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Home > Catalog > The Cambridge Companion to Science Fiction
The Cambridge Companion to Science Fiction


  • Page extent: 328 pages
  • Size: 228 x 152 mm
  • Weight: 0.64 kg

Library of Congress

  • Dewey number: 809.3/8762
  • Dewey version: 21
  • LC Classification: PN3377.5.S3 C36 2003
  • LC Subject headings:
    • Science fiction--History and criticism

Library of Congress Record

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 (ISBN-13: 9780521816267 | ISBN-10: 0521816262)

Manufactured on demand: supplied direct from the printer

$124.00 (P)

Science fiction is at the intersection of numerous fields. It is literature which draws on popular culture, and engages in speculation about science, history, and all varieties of social relations. This volume brings together essays by scholars and practitioners of science fiction, which look at the genre from different angles. It examines science fiction from Thomas More to the present day; and introduces important critical approaches (including Marxism, postmodernism, feminism and queer theory).


List of contributors; Foreword; Acknowledgements; Chronology; Introduction: reading science fiction Farah Mendlesohn; Part I. The History: 1. Science fiction before the genre Brian Stableford; 2. The magazine era: 1926–1960 Brian Attebery; 3. New wave and backwash: 1960–1980 Damien Broderick; 4. Science fiction from 1980 to the present John Clute; 5. Film and television Mark Bould; 6. Science fiction and its editors Gary K. Wolfe; Part II. Critical Approaches: 7. Marxist theory and science fiction Istvan Csicsery-Ronay, Jr; 8. Feminist theory and science fiction Veronica Hollinger; 9. Postmodernism and science fiction Andrew M. Butler; 10. Science fiction and queer theory Wendy Pearson; Part III. Sub-Genres and Themes: 11. The icons of science fiction Gwyneth Jones; 12. Science fiction and the life sciences Joan Slonczewski and Michael Levy; 13. Hard science fiction Kathryn Cramer; 14. Space opera Gary Westfahl; 15. Alternate history Andy Duncan; 16. Utopias and anti-utopias Edward James; 17. Politics and science fiction Ken MacLeod; 18. Gender in science fiction Helen Merrick; 19. Race and ethnicity in science fiction Elisabeth Anne Leonard; 20. Religion and science fiction Farah Mendlesohn; Further reading; Index.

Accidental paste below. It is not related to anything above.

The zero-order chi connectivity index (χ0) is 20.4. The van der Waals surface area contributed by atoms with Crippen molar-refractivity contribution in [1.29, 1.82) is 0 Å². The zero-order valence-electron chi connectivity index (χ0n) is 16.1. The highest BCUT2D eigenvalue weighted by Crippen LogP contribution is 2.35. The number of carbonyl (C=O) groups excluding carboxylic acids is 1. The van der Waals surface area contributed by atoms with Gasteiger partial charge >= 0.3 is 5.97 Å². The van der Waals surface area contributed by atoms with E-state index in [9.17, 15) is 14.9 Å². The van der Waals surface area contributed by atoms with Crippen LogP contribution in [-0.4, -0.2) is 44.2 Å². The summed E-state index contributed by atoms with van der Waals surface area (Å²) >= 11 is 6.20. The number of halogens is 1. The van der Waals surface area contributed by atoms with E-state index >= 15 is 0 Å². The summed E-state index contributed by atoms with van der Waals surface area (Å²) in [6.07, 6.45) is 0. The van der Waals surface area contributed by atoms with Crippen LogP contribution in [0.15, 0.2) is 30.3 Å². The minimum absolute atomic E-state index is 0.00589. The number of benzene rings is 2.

Prize Winner

BSFA [British Science Fiction Association] Award - Best Non Fiction of 2003

Hugo Award for Best Novel


" excellent introduction..." Steven Silver's Reviews

"The quality of the writing is consistently high, combining clever observation, crisp phrasing, and edifying illustration. [...] We all should be glad to have the book, which performs a conisiderable and important sevice: it will be a core text of our critical toolbox for years to come." Science Fiction Studies

"An excellent introduction to SF as a field and also a book that can be read with interest by both SF fans and by literature students." Emerald City


Farah Mendlesohn, Brian Stableford, Brian Attebery, Damien Broderick, John Clute, Mark Bould, Gary K. Wolfe, Istvan Csicsery-Ronay Jr, Veronica Hollinger, Andrew M. Butler, Wendy Pearson, Gwyneth Jones, Joan Slonczewski, Michael Levy, Kathryn Cramer, Gary Westfahl, Andy Duncan, Edward James, Ken MacLeod, Helen Merrick, Elisabeth Anne Leonard

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